fter two years in charge, Graham was beginning to build a pattern of his own. Unlike Liverpool, Manchester United and Spurs, he kept away from big signings. At the same time as Liverpool were spending no less than 5.5 million to buy a forward line ( Aldridge, Barnes, Beardsley and Rush, though the latter was a return ticket ), Graham stuck to Alan Smith at 800,000. The only public enquiry he made was for Tony Cottee, though it was clear Highbury was not any striker's preferred destination. Apart from the Littlewoods Cup win, Arsenal had only won one trophy since the Double - the FA Cup of 1979 - and the really talented players either wanted medals ( which tended to mean Liverpool ) or money ( which meant Italy or Spain, with Old Trafford next best ).

onetheless, Graham was not short of Talent. He had inherited Tony Adams, David Rocastle, Paul Davis and Michael Thomas. All were coming to their peak and would attract England's attention. The full-back slots had been a problem with the decline of Kenny Sansom and the failure of Gus Caesar or Michael Thomas to replace Viv Anderson, who headed off to a final payday at Old Trafford. Graham solved the problem competently by replacing Sansom ( who went, unhappily to Newcastle for a season ) with Nigel Winterburn ( who cost 400,000 ) and buying Lee Dixon from Stoke for the same modest 400,000 ultimately to fill the right back spot. Winterburn, still then best known for his Wembley penalty miss, had been apprehensive about replacing Sansom: 'I was worried about being compared with Kenny - after all, he's won more England caps than any other left-back. Then I realised that the comparisons would be made anyway, so I just concentrated on my own game. Highbury's a bit like Wimbledon really. When I was there we were always being criticised, but we drew strength from these attacks. The mood's the same in the Arsenal dressing room. We've scored more goals than any other team in the 1988-89 season, yet as soon as we experiment with a sweeper we're called negative.'

raham's other signings before the Championship season of 1988-89 were equally modest - Brian Marwood from Sheffield Wednesday for 600,000, third center-back Steve Bould from Stoke for 390,000 and Kevin Richardson for 200,000 from Watford. It was to be a particularly memorable year for Richardson, who became one of the few players to win a Champions' medal with two different clubs - he also has one from Everton in 1985.

raham improvised well, fitting his new players to the existing structure and covering up well where he had clear deficiencies. This even led, towards the end of the season, to the three center-back sweeper system after the ponderous offside trap had been severely battered at Highbury by both Forest and Charlton.

he team was not entirely unlike the Double side of 1971 in that it depended on perspiration rather than inspiration and, in David Lacey's words, was: '...fast, fit and pragmatic. They play the long ball towards the head of Smith and depend on the breakdown of opposition movements as a springboard for the counter-attack.'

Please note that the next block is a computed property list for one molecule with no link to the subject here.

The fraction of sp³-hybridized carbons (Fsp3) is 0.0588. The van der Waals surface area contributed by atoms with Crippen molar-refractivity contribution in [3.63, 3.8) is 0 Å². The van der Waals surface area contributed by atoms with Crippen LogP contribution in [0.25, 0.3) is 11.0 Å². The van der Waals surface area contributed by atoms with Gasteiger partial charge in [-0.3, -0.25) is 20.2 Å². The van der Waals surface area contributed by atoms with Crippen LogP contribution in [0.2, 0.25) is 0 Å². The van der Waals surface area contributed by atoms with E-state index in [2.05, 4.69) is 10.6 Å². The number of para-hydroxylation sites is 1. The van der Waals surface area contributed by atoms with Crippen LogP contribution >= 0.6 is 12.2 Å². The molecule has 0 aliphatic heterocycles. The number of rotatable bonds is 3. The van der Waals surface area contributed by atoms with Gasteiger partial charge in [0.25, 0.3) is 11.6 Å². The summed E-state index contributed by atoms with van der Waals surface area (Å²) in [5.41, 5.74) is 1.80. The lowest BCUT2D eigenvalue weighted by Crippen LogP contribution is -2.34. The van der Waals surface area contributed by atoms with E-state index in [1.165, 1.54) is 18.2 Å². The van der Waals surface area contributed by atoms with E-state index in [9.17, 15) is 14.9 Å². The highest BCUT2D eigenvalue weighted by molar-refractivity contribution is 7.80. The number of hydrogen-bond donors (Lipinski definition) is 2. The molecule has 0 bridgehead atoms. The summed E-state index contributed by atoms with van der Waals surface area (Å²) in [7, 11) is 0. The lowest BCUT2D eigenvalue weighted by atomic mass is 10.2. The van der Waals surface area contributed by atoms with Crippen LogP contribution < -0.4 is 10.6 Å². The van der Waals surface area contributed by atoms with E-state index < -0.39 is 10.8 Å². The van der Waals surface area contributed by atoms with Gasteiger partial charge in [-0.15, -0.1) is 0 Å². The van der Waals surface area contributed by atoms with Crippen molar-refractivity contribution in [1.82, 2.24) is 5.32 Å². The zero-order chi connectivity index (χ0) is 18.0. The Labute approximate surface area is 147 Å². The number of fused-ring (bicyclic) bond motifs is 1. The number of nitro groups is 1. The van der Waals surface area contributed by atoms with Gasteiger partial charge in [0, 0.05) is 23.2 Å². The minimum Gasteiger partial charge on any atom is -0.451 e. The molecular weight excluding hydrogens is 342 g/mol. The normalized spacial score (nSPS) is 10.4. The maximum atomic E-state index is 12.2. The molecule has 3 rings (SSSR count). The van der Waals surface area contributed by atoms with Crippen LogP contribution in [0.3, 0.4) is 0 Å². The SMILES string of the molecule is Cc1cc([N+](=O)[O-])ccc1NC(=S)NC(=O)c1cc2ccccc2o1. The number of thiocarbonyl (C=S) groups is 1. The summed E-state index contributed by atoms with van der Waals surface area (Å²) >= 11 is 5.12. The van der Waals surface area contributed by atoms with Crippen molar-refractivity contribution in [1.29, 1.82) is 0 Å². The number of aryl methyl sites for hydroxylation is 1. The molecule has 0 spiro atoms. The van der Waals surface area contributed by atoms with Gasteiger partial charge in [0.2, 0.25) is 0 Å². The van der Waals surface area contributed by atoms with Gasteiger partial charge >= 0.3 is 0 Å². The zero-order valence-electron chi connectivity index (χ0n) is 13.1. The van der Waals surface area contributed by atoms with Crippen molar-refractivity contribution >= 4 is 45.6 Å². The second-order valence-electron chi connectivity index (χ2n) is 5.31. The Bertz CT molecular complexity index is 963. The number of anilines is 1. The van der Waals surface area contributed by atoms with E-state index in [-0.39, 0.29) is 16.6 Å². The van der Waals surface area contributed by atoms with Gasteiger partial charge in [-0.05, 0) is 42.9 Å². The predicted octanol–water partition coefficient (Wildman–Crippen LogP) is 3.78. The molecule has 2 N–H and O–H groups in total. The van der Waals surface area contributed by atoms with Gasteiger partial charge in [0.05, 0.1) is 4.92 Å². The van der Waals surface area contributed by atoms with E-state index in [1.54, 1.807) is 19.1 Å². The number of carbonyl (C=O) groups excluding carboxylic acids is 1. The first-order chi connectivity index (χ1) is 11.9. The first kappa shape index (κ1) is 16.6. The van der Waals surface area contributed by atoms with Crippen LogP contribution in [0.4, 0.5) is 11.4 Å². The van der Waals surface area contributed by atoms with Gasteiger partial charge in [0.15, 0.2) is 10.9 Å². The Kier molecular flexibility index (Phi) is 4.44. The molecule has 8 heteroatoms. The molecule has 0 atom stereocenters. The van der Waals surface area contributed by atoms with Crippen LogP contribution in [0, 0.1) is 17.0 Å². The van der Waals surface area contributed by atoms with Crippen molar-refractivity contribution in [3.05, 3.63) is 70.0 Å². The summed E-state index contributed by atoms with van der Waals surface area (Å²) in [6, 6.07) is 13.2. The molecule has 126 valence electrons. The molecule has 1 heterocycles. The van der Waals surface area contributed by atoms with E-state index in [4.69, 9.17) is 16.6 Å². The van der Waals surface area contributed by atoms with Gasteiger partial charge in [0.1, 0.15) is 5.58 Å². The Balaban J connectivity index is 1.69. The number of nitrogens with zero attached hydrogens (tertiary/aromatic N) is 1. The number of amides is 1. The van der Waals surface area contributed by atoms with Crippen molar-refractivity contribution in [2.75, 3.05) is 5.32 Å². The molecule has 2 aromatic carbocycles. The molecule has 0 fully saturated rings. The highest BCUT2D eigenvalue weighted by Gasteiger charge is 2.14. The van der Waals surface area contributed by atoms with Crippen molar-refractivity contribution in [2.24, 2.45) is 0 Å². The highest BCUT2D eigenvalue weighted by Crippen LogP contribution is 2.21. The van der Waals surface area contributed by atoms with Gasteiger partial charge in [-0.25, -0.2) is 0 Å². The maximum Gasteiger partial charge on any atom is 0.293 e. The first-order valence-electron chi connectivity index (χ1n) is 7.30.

he Arsenal of 1989 were not as resilient as their predecessors of 1971. They lost and drew games the Double team would have won. Rdaford, Kennedy, Storey, Simpson and McLintock would force results in games where the team played badly. The 1989 team were not as dependable, particularly at Highbury where, on occasions, they looked frighteningly frail. Again, the double team had two clear creative talents - Charlie George and George Graham - who had no real equivalents in 1989. David Rocastle came closest, winning the Barclays 'Young Eagle of the Year' Award, but there was no pretension to the pure skill of Liam Brady or the sheer unexpected explosiveness of George at his best. To an extent though, this was a reflection of a changing game as much as a changed Arsenal.

iddlesborough manager Bruce Rioch said of Arsenal early in the 1988-89 season: 'They work extremely hard to take possession. If you can't stop service into the penalty area, you're in trouble. They have massive midfield strength. Once they get the ball in your half, they keep it there. They pressure you on the ball so you make mistakes. It's not easy playing them, and not very pretty either.'

rsenal were not averse to the long-ball game, and it was here that their dependance on Alan Smith became clear. As the season progressed, he played better and better, ending it as the First Division's top scorer and an International. His performance against Liverpool in the final game was quite outstanding. 'You could have fired a cannonball at him that day and he would have controlled it and laid it off to one of the midfielders without a second thought', said one of the Liverpool defenders afterwards.

he Championship season was, in truth, a patchy one. The Gunners did not reach the top of the league until Boxing day, and then lost the lead to Liverpool with just 13 days left. They won more games away from home than at home ( 12 versus 10 ) which was very odd indeed for a Championship side. Far more peculiar was the sides which eventually finished second ( Liverpool ), third ( Forest ) and fourth ( Norwich ) effectively did the same, all having better away than home records. All the top four lost at least three home games during the season.